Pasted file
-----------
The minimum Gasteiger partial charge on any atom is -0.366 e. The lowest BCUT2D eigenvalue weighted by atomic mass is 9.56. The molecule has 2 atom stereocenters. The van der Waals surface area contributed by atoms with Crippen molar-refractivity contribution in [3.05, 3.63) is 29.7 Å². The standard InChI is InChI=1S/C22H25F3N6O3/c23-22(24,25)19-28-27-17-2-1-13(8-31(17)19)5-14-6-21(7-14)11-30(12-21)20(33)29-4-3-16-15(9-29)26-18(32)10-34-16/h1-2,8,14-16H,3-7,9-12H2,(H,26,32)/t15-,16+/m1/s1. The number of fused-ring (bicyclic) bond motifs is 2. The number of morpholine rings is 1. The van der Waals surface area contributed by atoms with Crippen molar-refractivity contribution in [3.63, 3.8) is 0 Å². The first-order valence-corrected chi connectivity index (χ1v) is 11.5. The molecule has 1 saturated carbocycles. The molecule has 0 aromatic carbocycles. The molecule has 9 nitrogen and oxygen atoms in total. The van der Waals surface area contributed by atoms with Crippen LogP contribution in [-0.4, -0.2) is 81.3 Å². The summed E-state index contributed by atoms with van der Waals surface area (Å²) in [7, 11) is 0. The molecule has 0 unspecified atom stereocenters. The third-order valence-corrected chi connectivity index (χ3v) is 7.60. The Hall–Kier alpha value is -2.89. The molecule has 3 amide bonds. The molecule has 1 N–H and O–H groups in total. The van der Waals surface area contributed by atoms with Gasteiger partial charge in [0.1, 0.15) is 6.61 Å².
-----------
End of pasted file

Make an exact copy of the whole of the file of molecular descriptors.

The minimum Gasteiger partial charge on any atom is -0.366 e. The lowest BCUT2D eigenvalue weighted by atomic mass is 9.56. The molecule has 2 atom stereocenters. The van der Waals surface area contributed by atoms with Crippen molar-refractivity contribution in [3.05, 3.63) is 29.7 Å². The standard InChI is InChI=1S/C22H25F3N6O3/c23-22(24,25)19-28-27-17-2-1-13(8-31(17)19)5-14-6-21(7-14)11-30(12-21)20(33)29-4-3-16-15(9-29)26-18(32)10-34-16/h1-2,8,14-16H,3-7,9-12H2,(H,26,32)/t15-,16+/m1/s1. The number of fused-ring (bicyclic) bond motifs is 2. The number of morpholine rings is 1. The van der Waals surface area contributed by atoms with Crippen molar-refractivity contribution in [3.63, 3.8) is 0 Å². The first-order valence-corrected chi connectivity index (χ1v) is 11.5. The molecule has 1 saturated carbocycles. The molecule has 0 aromatic carbocycles. The molecule has 9 nitrogen and oxygen atoms in total. The van der Waals surface area contributed by atoms with Crippen LogP contribution in [-0.4, -0.2) is 81.3 Å². The summed E-state index contributed by atoms with van der Waals surface area (Å²) in [7, 11) is 0. The molecule has 0 unspecified atom stereocenters. The third-order valence-corrected chi connectivity index (χ3v) is 7.60. The Hall–Kier alpha value is -2.89. The molecule has 3 amide bonds. The molecule has 1 N–H and O–H groups in total. The van der Waals surface area contributed by atoms with Gasteiger partial charge in [0.1, 0.15) is 6.61 Å².